What is pain? The Physioactive explanation
At Physioactive, we are continually surprised by the poor understanding of pain by many of our clients and their healthcare providers. Knowledge can be very powerful and understanding why you have pain and what type of pain you are suffering from is paramount in the success of its treatment, and ultimately its elimination. Here is a brief description of why pain is an important sensory mechanism used by our bodies to protect it from injury and why understanding each of the 3 types is necessary. Our thoughts, beliefs and fears can influence our pain. “Fear leads to anger, anger leads to hate, hate.. to suffering” (Yoda).
Nociception – Pain #1
Nociception is a signal that is sent from specific receptors in our body (the skin, muscles, bone, organs etc). You only feel pain when these receptors are sending signals to the brain. As soon as this signalling to the brain stops, the pain disappears. This is the response we would expect when we are about to step on a nail or if we were to touch a hot stove. In these situations, the nociceptors send a pain signal to our brains so that we don’t step further down on the nail or remove our hands quickly from the hot stove. When these nociceptors turn off and stop sending signals, the pain goes away. In both of the above situations, the main purpose is to protect the body from injury.
There is a very serious disease where people do not feel pain and thus are continually burning and injuring themselves because this very important pain system is broken. See, pain has a purpose and can be important.
Inflammatory Pain (Inflammation) – Pain #2
Inflammation causes pain with a corresponding release of chemicals once tissue damage has occurred. Inflammatory pain remains after the injury has occurred. If we don’t pull our hand away from the hot stove fast enough or if we step through the nail instead of removing our foot, the nociceptive pain becomes inflammatory pain due to the tissue injury that has occurred. The chemicals released by our bodies stimulate pain receptors to prevent further injury and to start the healing process. Inflammation is essential for tissue repair to occur. Acute inflammation typically lasts between 24 to 48 hours after injury after which tissue regeneration begins. When you suffer from inflammatory pain, your pain should gradually reduce as the healing process and tissue repair occurs. This pain typically resolves with the normal passage of time and regular physiotherapy.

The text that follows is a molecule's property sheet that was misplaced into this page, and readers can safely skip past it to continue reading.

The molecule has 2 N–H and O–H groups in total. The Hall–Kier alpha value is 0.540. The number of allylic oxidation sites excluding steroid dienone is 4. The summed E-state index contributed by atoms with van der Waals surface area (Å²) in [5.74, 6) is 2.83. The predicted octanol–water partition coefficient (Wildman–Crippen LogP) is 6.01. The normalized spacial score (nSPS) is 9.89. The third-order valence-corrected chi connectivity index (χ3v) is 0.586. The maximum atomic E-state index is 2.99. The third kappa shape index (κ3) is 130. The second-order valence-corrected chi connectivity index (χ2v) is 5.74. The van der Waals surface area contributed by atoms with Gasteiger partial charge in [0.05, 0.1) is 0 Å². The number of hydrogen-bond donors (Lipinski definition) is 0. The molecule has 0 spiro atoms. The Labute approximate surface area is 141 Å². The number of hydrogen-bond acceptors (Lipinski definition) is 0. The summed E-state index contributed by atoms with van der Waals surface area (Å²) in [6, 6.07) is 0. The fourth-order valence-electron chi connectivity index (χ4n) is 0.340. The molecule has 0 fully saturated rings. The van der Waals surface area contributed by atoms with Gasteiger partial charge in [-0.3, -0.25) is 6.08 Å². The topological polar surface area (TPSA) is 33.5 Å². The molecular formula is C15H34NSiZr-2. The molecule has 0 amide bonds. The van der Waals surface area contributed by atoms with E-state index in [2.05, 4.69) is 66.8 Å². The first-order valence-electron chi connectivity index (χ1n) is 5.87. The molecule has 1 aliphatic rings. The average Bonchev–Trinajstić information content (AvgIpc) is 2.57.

Neuropathic Pain – Pain #3
This last type of pain, neuropatic pain, is the most common cause of chronic pain. It occurs long after nociception (the injury) and inflammation (the healing process after the injury) have passed. At this point most medical tests such as MRI’s are no longer useful in the diagnosis of neuropathic pain.
When you suffer from neuropathic pain, many generic diagnoses often accompany this pain. Examples include: fibromyalgia, depression, chronic fatigue and widespread arthritis with constantly changing pain from left to right, from legs to arms, and from stomach to back. When suffering from this pain, patients almost feel helpless as traditional medical tests can not be used to diagnose neuropathic pain. Your therapist at Physioactive will use a “neuropathic assessment” to assess joint range of motion, sensory changes, look for nerve function alterations which may include hair loss, trophedema (some people call cellulite), goosebumps (pilo-erection) and sudomotor changes such as sweating and coldness.
Neuropathic pain: Does this describe the pain you are feeling?
- Pain in the absence of ongoing tissue damaging processes
- Pain felt in a region of sensory deficit
- Mild stimulus such as light touch causes extreme pain (allodynia)
- Pronounced summation and after-reaction with repetitive stimuli
- Loss of joint range of motion or pain caused by the mechanical effects of muscle shortening